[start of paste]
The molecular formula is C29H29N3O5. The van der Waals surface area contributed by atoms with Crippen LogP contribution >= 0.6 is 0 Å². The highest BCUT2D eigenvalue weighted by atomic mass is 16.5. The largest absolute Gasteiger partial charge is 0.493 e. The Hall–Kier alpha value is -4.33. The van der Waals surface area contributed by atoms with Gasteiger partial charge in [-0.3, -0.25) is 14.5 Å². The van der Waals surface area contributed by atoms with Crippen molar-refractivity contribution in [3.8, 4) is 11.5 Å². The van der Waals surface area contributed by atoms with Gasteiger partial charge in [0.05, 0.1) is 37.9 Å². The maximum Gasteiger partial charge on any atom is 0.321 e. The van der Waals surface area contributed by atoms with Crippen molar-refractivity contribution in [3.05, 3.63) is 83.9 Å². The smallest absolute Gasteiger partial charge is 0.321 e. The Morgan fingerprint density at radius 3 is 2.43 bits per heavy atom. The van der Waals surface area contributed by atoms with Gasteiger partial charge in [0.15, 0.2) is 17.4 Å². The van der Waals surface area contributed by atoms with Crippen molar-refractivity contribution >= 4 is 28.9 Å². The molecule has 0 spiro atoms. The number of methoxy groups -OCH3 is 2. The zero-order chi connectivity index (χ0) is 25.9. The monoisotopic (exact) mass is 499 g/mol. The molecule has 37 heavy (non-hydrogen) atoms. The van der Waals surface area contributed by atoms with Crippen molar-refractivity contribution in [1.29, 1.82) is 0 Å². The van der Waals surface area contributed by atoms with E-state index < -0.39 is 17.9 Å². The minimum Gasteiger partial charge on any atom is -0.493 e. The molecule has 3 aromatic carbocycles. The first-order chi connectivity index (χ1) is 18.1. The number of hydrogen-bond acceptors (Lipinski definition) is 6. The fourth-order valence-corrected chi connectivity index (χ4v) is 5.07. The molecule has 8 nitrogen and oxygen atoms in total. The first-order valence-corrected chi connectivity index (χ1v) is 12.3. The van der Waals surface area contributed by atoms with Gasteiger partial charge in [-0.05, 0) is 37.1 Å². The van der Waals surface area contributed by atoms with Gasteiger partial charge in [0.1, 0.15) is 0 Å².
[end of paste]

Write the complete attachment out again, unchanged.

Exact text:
The molecular formula is C29H29N3O5. The van der Waals surface area contributed by atoms with Crippen LogP contribution >= 0.6 is 0 Å². The highest BCUT2D eigenvalue weighted by atomic mass is 16.5. The largest absolute Gasteiger partial charge is 0.493 e. The Hall–Kier alpha value is -4.33. The van der Waals surface area contributed by atoms with Gasteiger partial charge in [-0.3, -0.25) is 14.5 Å². The van der Waals surface area contributed by atoms with Crippen molar-refractivity contribution in [3.8, 4) is 11.5 Å². The van der Waals surface area contributed by atoms with Gasteiger partial charge in [0.05, 0.1) is 37.9 Å². The maximum Gasteiger partial charge on any atom is 0.321 e. The van der Waals surface area contributed by atoms with Crippen molar-refractivity contribution in [3.05, 3.63) is 83.9 Å². The smallest absolute Gasteiger partial charge is 0.321 e. The Morgan fingerprint density at radius 3 is 2.43 bits per heavy atom. The van der Waals surface area contributed by atoms with Gasteiger partial charge in [0.15, 0.2) is 17.4 Å². The van der Waals surface area contributed by atoms with Crippen molar-refractivity contribution >= 4 is 28.9 Å². The molecule has 0 spiro atoms. The number of methoxy groups -OCH3 is 2. The zero-order chi connectivity index (χ0) is 25.9. The monoisotopic (exact) mass is 499 g/mol. The molecule has 37 heavy (non-hydrogen) atoms. The van der Waals surface area contributed by atoms with Crippen molar-refractivity contribution in [1.29, 1.82) is 0 Å². The van der Waals surface area contributed by atoms with E-state index < -0.39 is 17.9 Å². The minimum Gasteiger partial charge on any atom is -0.493 e. The molecule has 3 aromatic carbocycles. The first-order chi connectivity index (χ1) is 18.1. The number of hydrogen-bond acceptors (Lipinski definition) is 6. The fourth-order valence-corrected chi connectivity index (χ4v) is 5.07. The molecule has 8 nitrogen and oxygen atoms in total. The first-order valence-corrected chi connectivity index (χ1v) is 12.3. The van der Waals surface area contributed by atoms with Gasteiger partial charge in [-0.05, 0) is 37.1 Å². The van der Waals surface area contributed by atoms with Gasteiger partial charge in [0.1, 0.15) is 0 Å².